In a previous article, “Getting ready to install Windows 9x,” I took you as far through the installation process as typing SETUP at the command prompt, and then I wrote, “DO NOT PRESS ENTER YET! There's a lot more you can do before and after that keystroke, but that's another story.” Since then, numerous TechRepublic readers have asked me for the “rest of the story.” Well, here it is: the final set of instructions on command-line switches.
Command line switches
Microsoft documents most of the SETUP command line switches in their Knowledge Base article Q186111, “Description of the Windows 95, Windows 98 and Millennium Edition Setup Switches.” Here you’ll find listings of such switches as the Windows 98 Setup /m command to bypass the playing of the Setup sound files and the /d switch to bypass your existing Windows configuration. I don’t know why you would need the /m switch (unless the sound drives you mad after setting up hundreds of PCs), but the /d switch is handy for placing a fresh Windows setup over an existing installation.
You can also view a listing of setup switches by going to the directory where your Windows Setup.exe resides (C:\Windows\Options\Cabs if you followed the advice from my previous article) and entering the command “SETUP /?” (minus the quotation marks) at the prompt.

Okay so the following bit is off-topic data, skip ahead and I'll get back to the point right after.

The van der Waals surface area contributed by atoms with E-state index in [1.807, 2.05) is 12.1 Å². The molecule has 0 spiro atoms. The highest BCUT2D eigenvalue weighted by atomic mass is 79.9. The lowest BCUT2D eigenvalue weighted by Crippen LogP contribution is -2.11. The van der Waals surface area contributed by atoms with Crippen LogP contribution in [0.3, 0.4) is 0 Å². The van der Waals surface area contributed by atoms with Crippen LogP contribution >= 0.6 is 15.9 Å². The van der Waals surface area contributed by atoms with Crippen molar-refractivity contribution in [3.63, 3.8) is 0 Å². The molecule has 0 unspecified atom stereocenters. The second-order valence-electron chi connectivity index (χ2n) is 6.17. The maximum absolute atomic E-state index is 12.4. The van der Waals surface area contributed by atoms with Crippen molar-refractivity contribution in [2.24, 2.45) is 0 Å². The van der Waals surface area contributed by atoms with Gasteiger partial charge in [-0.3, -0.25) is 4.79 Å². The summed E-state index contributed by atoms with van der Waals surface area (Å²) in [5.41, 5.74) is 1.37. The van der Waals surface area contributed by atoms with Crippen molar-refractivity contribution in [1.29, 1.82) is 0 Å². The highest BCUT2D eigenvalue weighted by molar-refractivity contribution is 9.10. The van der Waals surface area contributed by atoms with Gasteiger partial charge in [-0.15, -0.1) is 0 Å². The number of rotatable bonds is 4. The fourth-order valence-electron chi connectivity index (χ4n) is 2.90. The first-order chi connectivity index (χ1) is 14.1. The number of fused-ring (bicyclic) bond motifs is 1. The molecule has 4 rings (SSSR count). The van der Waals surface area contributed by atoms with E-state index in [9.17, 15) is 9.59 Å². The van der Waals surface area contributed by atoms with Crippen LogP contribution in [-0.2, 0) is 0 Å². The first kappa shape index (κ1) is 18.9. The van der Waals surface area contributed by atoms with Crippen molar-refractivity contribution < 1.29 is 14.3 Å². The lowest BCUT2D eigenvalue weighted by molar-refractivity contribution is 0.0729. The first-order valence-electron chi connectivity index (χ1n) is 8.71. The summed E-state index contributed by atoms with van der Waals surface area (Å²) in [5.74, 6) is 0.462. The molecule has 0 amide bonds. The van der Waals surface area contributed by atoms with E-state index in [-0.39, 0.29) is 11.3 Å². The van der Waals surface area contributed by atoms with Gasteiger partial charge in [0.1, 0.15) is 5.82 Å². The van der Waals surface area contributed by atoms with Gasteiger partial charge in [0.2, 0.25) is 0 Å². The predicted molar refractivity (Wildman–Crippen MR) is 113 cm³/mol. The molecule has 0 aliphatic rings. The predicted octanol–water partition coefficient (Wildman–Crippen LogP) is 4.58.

Then, there are the switches that Microsoft doesn’t talk much about. These include the /iw switch that lets you bypass the End User License Agreement screen and the /ip switch that allows you to ignore Plug and Play. You’ll find these and other useful tricks on the Windows Setup area of Bob Cerelli’s Windows Page. There’s a link to Bob’s excellent site on my Miscellania page at TechSetGO!. Microsoft’s Knowledge Base is another great reference. In fact, the /iw switch is described in report Q158452—How to Configure Windows 95 Remoteboot on Windows NT 4.0.
Using your new knowledge
Once you know which switches you want to use, type “SETUP /<switch1> /<switch2 /<switch3>…” and go ahead and punch that [Enter] key. As to what you can do after that keystroke? Well, what can you do with Windows?
It’s your turn to give us a grade. What do you think of John’s Windows 9x setup tips? Post a comment or write to John Kowaleski and let your voice be heard.